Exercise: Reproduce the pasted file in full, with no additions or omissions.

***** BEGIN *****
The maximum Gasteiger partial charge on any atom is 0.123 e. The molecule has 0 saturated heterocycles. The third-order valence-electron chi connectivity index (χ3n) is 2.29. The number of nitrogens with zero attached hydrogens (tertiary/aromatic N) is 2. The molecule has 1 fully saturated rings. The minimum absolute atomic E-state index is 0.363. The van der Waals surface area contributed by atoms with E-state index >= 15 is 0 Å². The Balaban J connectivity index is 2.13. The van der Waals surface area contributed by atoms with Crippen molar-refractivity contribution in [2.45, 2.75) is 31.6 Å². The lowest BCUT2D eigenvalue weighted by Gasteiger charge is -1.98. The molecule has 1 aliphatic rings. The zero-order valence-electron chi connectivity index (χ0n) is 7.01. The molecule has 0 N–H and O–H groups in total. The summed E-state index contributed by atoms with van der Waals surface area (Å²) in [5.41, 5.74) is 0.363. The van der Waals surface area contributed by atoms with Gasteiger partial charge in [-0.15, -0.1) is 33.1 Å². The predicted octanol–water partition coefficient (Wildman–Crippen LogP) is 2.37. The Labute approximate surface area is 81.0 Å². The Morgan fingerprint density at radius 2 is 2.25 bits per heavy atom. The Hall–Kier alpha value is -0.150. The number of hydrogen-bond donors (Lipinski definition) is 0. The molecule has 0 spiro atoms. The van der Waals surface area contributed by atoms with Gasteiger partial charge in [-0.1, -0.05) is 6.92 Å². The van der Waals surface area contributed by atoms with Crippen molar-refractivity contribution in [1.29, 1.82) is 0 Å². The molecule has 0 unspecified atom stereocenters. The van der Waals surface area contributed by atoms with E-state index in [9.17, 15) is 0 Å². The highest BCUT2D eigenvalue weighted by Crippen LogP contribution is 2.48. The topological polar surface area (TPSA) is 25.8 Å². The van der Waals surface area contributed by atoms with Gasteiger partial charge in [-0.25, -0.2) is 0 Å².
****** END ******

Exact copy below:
The maximum Gasteiger partial charge on any atom is 0.123 e. The molecule has 0 saturated heterocycles. The third-order valence-electron chi connectivity index (χ3n) is 2.29. The number of nitrogens with zero attached hydrogens (tertiary/aromatic N) is 2. The molecule has 1 fully saturated rings. The minimum absolute atomic E-state index is 0.363. The van der Waals surface area contributed by atoms with E-state index >= 15 is 0 Å². The Balaban J connectivity index is 2.13. The van der Waals surface area contributed by atoms with Crippen molar-refractivity contribution in [2.45, 2.75) is 31.6 Å². The lowest BCUT2D eigenvalue weighted by Gasteiger charge is -1.98. The molecule has 1 aliphatic rings. The zero-order valence-electron chi connectivity index (χ0n) is 7.01. The molecule has 0 N–H and O–H groups in total. The summed E-state index contributed by atoms with van der Waals surface area (Å²) in [5.41, 5.74) is 0.363. The van der Waals surface area contributed by atoms with Gasteiger partial charge in [-0.15, -0.1) is 33.1 Å². The predicted octanol–water partition coefficient (Wildman–Crippen LogP) is 2.37. The Labute approximate surface area is 81.0 Å². The Morgan fingerprint density at radius 2 is 2.25 bits per heavy atom. The Hall–Kier alpha value is -0.150. The number of hydrogen-bond donors (Lipinski definition) is 0. The molecule has 0 spiro atoms. The van der Waals surface area contributed by atoms with Gasteiger partial charge in [-0.1, -0.05) is 6.92 Å². The van der Waals surface area contributed by atoms with Crippen molar-refractivity contribution in [1.29, 1.82) is 0 Å². The molecule has 0 unspecified atom stereocenters. The van der Waals surface area contributed by atoms with E-state index in [9.17, 15) is 0 Å². The highest BCUT2D eigenvalue weighted by Crippen LogP contribution is 2.48. The topological polar surface area (TPSA) is 25.8 Å². The van der Waals surface area contributed by atoms with Gasteiger partial charge in [-0.25, -0.2) is 0 Å².